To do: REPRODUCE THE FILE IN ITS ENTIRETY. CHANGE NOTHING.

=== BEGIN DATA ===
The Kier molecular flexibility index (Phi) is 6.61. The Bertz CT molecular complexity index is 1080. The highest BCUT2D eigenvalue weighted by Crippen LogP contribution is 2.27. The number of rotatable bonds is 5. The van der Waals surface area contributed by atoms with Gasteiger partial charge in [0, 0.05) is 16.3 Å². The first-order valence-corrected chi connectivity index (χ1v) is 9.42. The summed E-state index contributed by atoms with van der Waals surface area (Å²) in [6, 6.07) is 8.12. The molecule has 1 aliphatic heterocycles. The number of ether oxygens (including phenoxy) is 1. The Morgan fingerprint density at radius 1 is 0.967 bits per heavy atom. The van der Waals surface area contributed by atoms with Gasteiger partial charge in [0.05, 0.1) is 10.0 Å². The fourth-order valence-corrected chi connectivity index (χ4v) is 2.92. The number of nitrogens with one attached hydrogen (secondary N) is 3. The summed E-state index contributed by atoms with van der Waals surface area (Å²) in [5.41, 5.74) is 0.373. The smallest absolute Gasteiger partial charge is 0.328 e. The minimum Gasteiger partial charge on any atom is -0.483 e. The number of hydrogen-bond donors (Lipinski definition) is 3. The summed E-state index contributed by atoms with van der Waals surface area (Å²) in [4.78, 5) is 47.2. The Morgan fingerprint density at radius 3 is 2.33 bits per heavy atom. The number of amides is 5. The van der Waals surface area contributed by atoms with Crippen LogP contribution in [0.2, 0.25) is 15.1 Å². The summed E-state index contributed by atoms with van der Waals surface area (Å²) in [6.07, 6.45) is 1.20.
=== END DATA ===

The Kier molecular flexibility index (Phi) is 6.61. The Bertz CT molecular complexity index is 1080. The highest BCUT2D eigenvalue weighted by Crippen LogP contribution is 2.27. The number of rotatable bonds is 5. The van der Waals surface area contributed by atoms with Gasteiger partial charge in [0, 0.05) is 16.3 Å². The first-order valence-corrected chi connectivity index (χ1v) is 9.42. The summed E-state index contributed by atoms with van der Waals surface area (Å²) in [6, 6.07) is 8.12. The molecule has 1 aliphatic heterocycles. The number of ether oxygens (including phenoxy) is 1. The Morgan fingerprint density at radius 1 is 0.967 bits per heavy atom. The van der Waals surface area contributed by atoms with Gasteiger partial charge in [0.05, 0.1) is 10.0 Å². The fourth-order valence-corrected chi connectivity index (χ4v) is 2.92. The number of nitrogens with one attached hydrogen (secondary N) is 3. The summed E-state index contributed by atoms with van der Waals surface area (Å²) in [5.41, 5.74) is 0.373. The smallest absolute Gasteiger partial charge is 0.328 e. The minimum Gasteiger partial charge on any atom is -0.483 e. The number of hydrogen-bond donors (Lipinski definition) is 3. The summed E-state index contributed by atoms with van der Waals surface area (Å²) in [4.78, 5) is 47.2. The Morgan fingerprint density at radius 3 is 2.33 bits per heavy atom. The number of amides is 5. The van der Waals surface area contributed by atoms with Crippen LogP contribution in [0.2, 0.25) is 15.1 Å². The summed E-state index contributed by atoms with van der Waals surface area (Å²) in [6.07, 6.45) is 1.20.